Olympic and Paralympic Winter Games Mascots

Mascot History

Since the first official mascot made an appearance at the 1972 Summer Games in Munich, mascots have become one of the most popular and memorable ambassadors of the Olympic and Paralympic Games. From a dachshund to a seahorse to snow owls, the Olympic and Paralympic Games mascots bring humour and light-hearted fun to the Games experience and help provide a warm welcome to athletes and visitors from around the world and spark excitement, laughter and cheers from children and fans.

The mascots help tell the unique story of each Games. They are often a reflection of the history, land and culture of the host region and country. And they also embody the ideals of Olympism and the Paralympic Movement, bringing to life the spirit of friendship, fair play and participation.

The introduction of the mascot is one of the highlights in the lead-up to the Games. Past mascots have shown great ingenuity, imagination and artistry. From Munich’s dachshund “Waldi” to Montreal’s beaver “Amik”, early mascots were based on animals that were unique to the host countries. Barcelona surprised many by introducing Cobi – a cheeky dog with an avant-garde look, created by master designer Javier Mariscal. Cobi has been followed by a variety of mascots, based on humans, animals, and both mythical and imaginary creatures.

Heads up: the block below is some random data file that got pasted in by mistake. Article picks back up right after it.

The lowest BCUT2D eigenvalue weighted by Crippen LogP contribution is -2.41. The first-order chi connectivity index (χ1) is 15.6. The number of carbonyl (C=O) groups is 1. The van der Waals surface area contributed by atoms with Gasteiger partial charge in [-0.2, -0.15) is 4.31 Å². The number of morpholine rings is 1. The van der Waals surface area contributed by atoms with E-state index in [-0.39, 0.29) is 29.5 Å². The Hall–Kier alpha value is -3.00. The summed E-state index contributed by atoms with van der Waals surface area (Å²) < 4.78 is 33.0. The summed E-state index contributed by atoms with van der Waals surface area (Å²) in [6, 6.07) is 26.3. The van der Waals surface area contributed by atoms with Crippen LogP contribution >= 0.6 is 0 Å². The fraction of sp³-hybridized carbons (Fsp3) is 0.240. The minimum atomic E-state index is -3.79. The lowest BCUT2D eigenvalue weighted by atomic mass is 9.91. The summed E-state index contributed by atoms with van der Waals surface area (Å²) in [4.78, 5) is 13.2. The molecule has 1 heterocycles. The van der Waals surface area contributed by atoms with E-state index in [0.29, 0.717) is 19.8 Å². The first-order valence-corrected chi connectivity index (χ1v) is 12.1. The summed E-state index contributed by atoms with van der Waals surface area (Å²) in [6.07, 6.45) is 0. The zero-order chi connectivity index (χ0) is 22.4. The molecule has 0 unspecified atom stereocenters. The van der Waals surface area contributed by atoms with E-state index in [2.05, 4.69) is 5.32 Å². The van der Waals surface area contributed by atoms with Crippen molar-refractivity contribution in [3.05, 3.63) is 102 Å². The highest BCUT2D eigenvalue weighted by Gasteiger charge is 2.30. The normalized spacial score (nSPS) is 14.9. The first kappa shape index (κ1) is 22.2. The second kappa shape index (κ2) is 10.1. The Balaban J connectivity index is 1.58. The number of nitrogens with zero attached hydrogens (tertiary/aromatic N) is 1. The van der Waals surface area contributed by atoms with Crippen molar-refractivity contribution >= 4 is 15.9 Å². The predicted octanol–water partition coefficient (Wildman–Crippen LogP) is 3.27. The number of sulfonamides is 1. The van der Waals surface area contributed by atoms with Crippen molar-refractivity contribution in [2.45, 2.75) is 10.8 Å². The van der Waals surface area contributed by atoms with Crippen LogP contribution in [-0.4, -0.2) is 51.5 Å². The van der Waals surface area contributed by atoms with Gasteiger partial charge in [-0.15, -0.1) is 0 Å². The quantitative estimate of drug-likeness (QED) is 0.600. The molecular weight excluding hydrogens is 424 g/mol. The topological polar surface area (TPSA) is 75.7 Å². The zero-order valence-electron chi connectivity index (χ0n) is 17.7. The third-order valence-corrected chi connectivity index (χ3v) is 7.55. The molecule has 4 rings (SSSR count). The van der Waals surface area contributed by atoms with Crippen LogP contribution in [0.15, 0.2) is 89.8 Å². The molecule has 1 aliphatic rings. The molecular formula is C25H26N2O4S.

Creativity and personality are always the hallmark of great Olympic and Paralympic mascots. The role of the mascot has evolved over the years, being used today in a vast array of applications, poses and paraphernalia. Designers of the first mascots could not have imagined the possible uses for their creations – now featured on everything from collector pins to vinyl toys. The reach and appeal of the mascot increases with each edition of the Games as they try to bring the Olympic and Paralympic spirit to every corner of the world.

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